Unlike Gar, though, Peck and Pete “have a lot in common, but at a certain point [they] came to a fork in the road and [Peck] took the one less traveled.” (Frost! Literary!)
Don’t get me wrong; I agree with many of Peck’s critiques of Mayor Pete. For instance, I agree Buttigieg has failed to examine the benefits of his “white male privilege” and failed to interrogate his awkward savior complex, as someone promising he “can make life better for all those people who are not like him.” Check and check. While my post-debate roundup concluded Buttigieg came off fairly well, his success owed mostly to Biden’s terrible showing — among the two candidates with the most baggage vis-à-vis race, it was predictable the elder senator would plunge further and distract from the Mayor’s shortcomings.
I also agree Buttigieg, much like Gillibrand and other centrist Democrats Peck name checks, has a fundamentally flawed understanding of just how noxious capitalism has proven, especially over the last few decades. While Buttigieg and others believe in “healthy capitalism,” Peck has a point: it’s “a bit like saying you believe in ‘healthy cancer’: Yeah, you can (usually) treat it, but wouldn’t you rather be cured?”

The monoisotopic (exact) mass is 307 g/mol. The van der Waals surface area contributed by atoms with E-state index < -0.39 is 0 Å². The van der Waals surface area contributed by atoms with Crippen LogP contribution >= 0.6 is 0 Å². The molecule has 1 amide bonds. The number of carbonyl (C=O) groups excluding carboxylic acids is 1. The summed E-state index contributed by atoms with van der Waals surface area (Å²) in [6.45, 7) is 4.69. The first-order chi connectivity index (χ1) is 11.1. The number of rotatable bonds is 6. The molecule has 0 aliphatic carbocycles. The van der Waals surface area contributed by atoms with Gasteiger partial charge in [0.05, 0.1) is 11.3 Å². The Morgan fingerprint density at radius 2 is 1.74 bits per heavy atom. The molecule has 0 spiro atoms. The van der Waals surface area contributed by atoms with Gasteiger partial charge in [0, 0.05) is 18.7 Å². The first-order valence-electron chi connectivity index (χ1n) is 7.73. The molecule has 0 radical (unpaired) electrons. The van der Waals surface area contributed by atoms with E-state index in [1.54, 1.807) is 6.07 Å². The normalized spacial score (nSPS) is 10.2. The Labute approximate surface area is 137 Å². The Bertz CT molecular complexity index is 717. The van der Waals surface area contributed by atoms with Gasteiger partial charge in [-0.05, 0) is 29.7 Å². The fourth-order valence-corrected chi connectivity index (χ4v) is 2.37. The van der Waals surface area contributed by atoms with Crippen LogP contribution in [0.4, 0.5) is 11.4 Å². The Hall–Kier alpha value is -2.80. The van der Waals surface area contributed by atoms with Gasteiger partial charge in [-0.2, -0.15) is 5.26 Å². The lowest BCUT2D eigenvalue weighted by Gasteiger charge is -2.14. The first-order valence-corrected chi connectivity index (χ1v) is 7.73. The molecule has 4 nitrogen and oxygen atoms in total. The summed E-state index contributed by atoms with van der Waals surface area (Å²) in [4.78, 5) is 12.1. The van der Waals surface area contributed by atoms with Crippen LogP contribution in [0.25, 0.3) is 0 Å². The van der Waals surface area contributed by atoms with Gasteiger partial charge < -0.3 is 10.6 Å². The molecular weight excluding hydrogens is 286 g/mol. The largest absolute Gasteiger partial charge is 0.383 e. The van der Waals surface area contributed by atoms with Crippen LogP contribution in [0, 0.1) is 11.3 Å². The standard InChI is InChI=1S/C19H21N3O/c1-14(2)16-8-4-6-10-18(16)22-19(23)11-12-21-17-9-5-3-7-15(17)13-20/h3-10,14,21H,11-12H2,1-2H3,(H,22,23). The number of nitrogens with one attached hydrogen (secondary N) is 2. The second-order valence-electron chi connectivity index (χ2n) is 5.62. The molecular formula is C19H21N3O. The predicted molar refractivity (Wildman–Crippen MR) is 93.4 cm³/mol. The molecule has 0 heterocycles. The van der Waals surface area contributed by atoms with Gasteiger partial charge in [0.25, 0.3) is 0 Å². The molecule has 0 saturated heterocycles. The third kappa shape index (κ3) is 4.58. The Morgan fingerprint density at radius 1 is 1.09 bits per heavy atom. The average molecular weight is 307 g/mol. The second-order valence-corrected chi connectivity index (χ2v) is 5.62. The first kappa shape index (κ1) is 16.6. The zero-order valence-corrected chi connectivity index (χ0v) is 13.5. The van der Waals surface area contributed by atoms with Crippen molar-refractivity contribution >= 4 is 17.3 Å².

From here, Peck traces the familiar Buttigieg—excuse me, Mary Pete—biography. A precocious polyglot goes to Harvard, then becomes a Rhodes Scholar, then serves (conspicuously well after 9/11) in war-zones abroad, then returns to paradigmatic-corporate-evil-gig at McKinsey, then—finally—starts his meteoric, preordained rise through the political ranks. Fin.
Only here does Peck finally ratchet up the pressure effusively. “In Buttigieg’s version of American history,” Peck writes,
The lie of American exceptionalism, in other words, is one which Mayor Pete—and Harris, and Klobuchar, and Gillibrand, and many others—has at least pretended to swallow, if not adopt earnestly. Of course Buttigieg believes in the promises of American exceptionalism; for him, unlike a vast majority, those promises were kept.
From his pseudo-acceptance of responsibility for racist misconduct by South Bend’s police officers to his waffling positions on Medicare-for-All and student loan forgiveness, it’s more of the same from Pete as from any mainstream Democrat. I get that.
But Peck is far from done.